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Constitutional Law Keyed to Barnett
United States v. O’Brien
Citation:391 U.S. 367 (1968)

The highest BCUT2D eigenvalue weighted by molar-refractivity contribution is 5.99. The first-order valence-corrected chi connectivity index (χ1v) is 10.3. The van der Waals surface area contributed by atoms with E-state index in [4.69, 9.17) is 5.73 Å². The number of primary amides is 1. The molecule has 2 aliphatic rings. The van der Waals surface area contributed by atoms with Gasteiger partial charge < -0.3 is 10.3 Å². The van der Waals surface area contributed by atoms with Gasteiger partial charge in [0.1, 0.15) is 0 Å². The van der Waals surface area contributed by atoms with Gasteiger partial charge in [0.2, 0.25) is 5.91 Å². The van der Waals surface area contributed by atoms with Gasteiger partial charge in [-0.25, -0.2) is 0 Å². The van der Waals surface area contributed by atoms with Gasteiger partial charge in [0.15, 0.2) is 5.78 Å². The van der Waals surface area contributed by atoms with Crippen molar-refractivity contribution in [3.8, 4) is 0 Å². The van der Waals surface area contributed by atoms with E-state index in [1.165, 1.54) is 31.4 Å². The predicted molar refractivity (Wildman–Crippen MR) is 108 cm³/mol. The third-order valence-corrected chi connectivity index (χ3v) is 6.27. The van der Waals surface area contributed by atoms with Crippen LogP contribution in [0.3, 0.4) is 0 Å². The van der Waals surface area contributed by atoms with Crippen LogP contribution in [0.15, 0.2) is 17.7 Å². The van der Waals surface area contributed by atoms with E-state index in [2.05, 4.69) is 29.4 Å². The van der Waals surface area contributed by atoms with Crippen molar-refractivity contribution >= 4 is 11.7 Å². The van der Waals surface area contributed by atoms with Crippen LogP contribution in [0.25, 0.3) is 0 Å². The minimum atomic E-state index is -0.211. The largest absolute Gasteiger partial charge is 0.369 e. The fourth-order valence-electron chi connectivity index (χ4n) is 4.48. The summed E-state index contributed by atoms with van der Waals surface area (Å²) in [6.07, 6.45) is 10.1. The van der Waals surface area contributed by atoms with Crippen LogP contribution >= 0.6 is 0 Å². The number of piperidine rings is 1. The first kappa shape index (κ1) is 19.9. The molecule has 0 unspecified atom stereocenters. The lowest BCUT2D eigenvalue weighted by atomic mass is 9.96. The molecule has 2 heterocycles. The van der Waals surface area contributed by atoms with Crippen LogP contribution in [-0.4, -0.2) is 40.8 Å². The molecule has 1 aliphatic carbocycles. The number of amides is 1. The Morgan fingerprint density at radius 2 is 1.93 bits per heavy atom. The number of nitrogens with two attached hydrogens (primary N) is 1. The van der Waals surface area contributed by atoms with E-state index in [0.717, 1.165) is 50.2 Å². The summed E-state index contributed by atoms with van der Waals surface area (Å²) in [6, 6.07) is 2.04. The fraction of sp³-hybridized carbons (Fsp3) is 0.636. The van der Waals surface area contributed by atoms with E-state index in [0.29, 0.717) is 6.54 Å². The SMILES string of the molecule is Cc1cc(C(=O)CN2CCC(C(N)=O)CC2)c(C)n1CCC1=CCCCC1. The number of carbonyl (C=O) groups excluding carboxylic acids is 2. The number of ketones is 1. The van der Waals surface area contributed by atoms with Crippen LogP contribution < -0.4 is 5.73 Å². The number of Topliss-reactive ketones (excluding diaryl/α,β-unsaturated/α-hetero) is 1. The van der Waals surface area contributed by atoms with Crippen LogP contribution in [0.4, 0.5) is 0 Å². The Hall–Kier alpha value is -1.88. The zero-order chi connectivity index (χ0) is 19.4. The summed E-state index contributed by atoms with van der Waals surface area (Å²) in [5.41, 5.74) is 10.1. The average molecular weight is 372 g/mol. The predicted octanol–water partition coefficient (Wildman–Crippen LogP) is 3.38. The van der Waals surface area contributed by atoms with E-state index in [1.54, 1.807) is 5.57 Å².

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Three individuals burned their selective service registration in public in Boston. Immediately after the men burned the certificates, bystanders began attacking them. One of the men, O’Brien, was indicted, tried, convicted, and sentenced for burning his certificate, under the Universal Military Training and Service Act of 1948, which made it a crime to “knowingly destroy . . . mutilate,” or change the certificate. O’Brien did not contest the facts, but argued that he burned his certificate to “influence others to adopt his antiwar beliefs,” and that the First Amendment includes protection for communication of ideas by conduct.
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